A policy capturing investigation of the effects of organizational justice dimensions on pay satisfaction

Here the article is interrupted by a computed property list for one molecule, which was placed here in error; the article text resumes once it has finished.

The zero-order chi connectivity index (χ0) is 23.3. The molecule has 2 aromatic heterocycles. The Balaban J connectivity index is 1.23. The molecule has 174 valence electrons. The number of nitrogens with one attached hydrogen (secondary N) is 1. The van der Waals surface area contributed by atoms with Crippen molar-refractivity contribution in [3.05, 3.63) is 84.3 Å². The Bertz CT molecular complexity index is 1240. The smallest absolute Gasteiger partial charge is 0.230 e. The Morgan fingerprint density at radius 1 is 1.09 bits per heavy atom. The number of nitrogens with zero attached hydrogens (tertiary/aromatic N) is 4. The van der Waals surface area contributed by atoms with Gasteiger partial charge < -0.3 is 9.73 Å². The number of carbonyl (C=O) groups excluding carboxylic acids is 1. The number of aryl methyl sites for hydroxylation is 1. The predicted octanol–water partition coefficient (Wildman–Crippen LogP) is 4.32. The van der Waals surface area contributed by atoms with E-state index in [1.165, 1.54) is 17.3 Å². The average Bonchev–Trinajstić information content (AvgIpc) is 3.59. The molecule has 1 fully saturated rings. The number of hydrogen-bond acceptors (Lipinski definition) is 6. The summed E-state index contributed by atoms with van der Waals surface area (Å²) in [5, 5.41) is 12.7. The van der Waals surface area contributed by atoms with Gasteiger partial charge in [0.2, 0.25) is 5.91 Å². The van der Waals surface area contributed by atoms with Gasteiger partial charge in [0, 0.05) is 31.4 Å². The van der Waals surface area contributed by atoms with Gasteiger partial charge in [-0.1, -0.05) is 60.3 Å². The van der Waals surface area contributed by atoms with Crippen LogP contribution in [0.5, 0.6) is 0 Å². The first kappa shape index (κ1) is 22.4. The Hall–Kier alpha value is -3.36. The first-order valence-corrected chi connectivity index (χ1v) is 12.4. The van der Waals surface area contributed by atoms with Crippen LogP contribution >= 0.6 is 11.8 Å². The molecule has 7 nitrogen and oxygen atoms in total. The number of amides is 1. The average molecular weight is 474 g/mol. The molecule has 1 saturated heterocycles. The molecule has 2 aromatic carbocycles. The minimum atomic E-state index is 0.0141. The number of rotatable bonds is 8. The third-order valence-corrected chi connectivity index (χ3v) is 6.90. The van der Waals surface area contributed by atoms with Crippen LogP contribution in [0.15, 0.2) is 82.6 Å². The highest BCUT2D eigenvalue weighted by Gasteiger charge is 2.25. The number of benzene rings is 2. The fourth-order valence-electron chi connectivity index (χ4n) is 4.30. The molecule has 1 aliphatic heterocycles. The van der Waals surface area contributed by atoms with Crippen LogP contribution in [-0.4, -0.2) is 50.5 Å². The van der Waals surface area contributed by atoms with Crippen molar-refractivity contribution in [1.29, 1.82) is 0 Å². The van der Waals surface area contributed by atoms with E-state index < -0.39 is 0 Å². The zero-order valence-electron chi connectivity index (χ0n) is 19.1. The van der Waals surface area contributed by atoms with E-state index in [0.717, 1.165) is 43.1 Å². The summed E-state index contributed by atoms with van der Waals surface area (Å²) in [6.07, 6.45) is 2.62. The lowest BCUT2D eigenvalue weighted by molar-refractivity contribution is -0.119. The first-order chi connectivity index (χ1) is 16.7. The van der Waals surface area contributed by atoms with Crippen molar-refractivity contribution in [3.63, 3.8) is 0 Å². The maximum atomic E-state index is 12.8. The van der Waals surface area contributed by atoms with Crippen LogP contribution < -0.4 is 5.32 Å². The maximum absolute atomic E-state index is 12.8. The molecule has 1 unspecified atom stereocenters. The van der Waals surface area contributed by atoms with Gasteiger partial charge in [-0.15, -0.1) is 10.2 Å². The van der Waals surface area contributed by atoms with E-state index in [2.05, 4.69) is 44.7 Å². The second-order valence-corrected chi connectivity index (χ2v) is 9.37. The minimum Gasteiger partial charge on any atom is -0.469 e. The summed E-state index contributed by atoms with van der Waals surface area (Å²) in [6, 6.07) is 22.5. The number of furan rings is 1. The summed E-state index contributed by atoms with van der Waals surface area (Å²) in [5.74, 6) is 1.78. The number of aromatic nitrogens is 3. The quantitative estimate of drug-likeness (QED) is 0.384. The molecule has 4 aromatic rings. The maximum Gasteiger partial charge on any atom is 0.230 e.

Pay matters to most employers and their employees, and given that pay has important organizational consequences (Heneman & Judge, 2000), most companies have an interest in understanding how their employees assess pay satisfaction. Given this recognized importance of compensation, pay satisfaction has been an area of interest among scholars for many years, and organizational justice theory provides a framework for considering how people make pay satisfaction assessments. The primary purpose of this study was to investigate the impact of several organizational justice constructs on pay satisfaction. Variables of interest included are: internal equity, individual equity, external equity, procedural justice, and interactional justice. Using a policy capturing approach, fifty-two middle and senior level managers at a large financial organization evaluated thirty-two hypothetical pay situations. The findings revealed that each of the justice constructs had a positive relationship with pay satisfaction. The three forms of distributive equity (individual, external, and internal equity) were viewed as more influential than procedural equity or interactional equity, and individual equity had the greatest influence. The cluster analysis established distinct clusters of managers who employed different decision policies, but all clusters had individual equity as the greatest influence. Some of the clusters had a more balanced approach while other clusters relied much more on the distributive equity components. These results support the early exchange theories, which were derived from social comparison theory, and reveal the overriding importance of similar comparisons when establishing pay models in organizations.